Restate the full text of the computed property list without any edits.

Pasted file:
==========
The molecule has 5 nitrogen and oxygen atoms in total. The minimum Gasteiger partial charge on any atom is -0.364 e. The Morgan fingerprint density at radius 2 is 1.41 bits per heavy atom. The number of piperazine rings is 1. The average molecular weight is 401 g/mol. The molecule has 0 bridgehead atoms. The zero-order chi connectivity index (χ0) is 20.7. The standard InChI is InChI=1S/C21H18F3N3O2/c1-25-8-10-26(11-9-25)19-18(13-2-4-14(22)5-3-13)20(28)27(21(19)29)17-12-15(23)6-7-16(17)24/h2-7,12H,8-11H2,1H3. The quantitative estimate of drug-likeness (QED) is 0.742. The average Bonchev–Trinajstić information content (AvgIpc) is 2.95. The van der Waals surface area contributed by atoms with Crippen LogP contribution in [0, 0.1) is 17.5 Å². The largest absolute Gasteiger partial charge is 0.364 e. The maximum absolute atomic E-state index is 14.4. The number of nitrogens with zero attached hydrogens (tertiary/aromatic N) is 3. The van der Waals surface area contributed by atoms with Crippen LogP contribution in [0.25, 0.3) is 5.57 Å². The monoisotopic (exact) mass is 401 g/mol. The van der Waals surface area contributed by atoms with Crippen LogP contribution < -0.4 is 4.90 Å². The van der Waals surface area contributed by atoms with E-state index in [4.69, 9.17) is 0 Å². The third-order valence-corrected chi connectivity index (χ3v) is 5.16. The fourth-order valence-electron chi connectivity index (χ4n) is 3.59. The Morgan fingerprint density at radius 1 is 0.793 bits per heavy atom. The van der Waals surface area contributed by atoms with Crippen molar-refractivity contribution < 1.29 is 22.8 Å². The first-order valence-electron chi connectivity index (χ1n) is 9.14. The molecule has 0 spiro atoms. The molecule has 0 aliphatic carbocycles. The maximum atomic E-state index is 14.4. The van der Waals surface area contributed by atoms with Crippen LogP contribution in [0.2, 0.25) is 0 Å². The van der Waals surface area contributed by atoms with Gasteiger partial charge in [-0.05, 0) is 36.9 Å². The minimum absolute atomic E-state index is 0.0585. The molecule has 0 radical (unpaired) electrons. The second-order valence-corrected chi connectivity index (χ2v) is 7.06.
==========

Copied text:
The molecule has 5 nitrogen and oxygen atoms in total. The minimum Gasteiger partial charge on any atom is -0.364 e. The Morgan fingerprint density at radius 2 is 1.41 bits per heavy atom. The number of piperazine rings is 1. The average molecular weight is 401 g/mol. The molecule has 0 bridgehead atoms. The zero-order chi connectivity index (χ0) is 20.7. The standard InChI is InChI=1S/C21H18F3N3O2/c1-25-8-10-26(11-9-25)19-18(13-2-4-14(22)5-3-13)20(28)27(21(19)29)17-12-15(23)6-7-16(17)24/h2-7,12H,8-11H2,1H3. The quantitative estimate of drug-likeness (QED) is 0.742. The average Bonchev–Trinajstić information content (AvgIpc) is 2.95. The van der Waals surface area contributed by atoms with Crippen LogP contribution in [0, 0.1) is 17.5 Å². The largest absolute Gasteiger partial charge is 0.364 e. The maximum absolute atomic E-state index is 14.4. The number of nitrogens with zero attached hydrogens (tertiary/aromatic N) is 3. The van der Waals surface area contributed by atoms with Crippen LogP contribution in [0.25, 0.3) is 5.57 Å². The monoisotopic (exact) mass is 401 g/mol. The van der Waals surface area contributed by atoms with Crippen LogP contribution < -0.4 is 4.90 Å². The van der Waals surface area contributed by atoms with E-state index in [4.69, 9.17) is 0 Å². The third-order valence-corrected chi connectivity index (χ3v) is 5.16. The fourth-order valence-electron chi connectivity index (χ4n) is 3.59. The Morgan fingerprint density at radius 1 is 0.793 bits per heavy atom. The van der Waals surface area contributed by atoms with Crippen molar-refractivity contribution < 1.29 is 22.8 Å². The first-order valence-electron chi connectivity index (χ1n) is 9.14. The molecule has 0 spiro atoms. The molecule has 0 aliphatic carbocycles. The maximum atomic E-state index is 14.4. The van der Waals surface area contributed by atoms with Crippen LogP contribution in [0.2, 0.25) is 0 Å². The van der Waals surface area contributed by atoms with Gasteiger partial charge in [-0.05, 0) is 36.9 Å². The minimum absolute atomic E-state index is 0.0585. The molecule has 0 radical (unpaired) electrons. The second-order valence-corrected chi connectivity index (χ2v) is 7.06.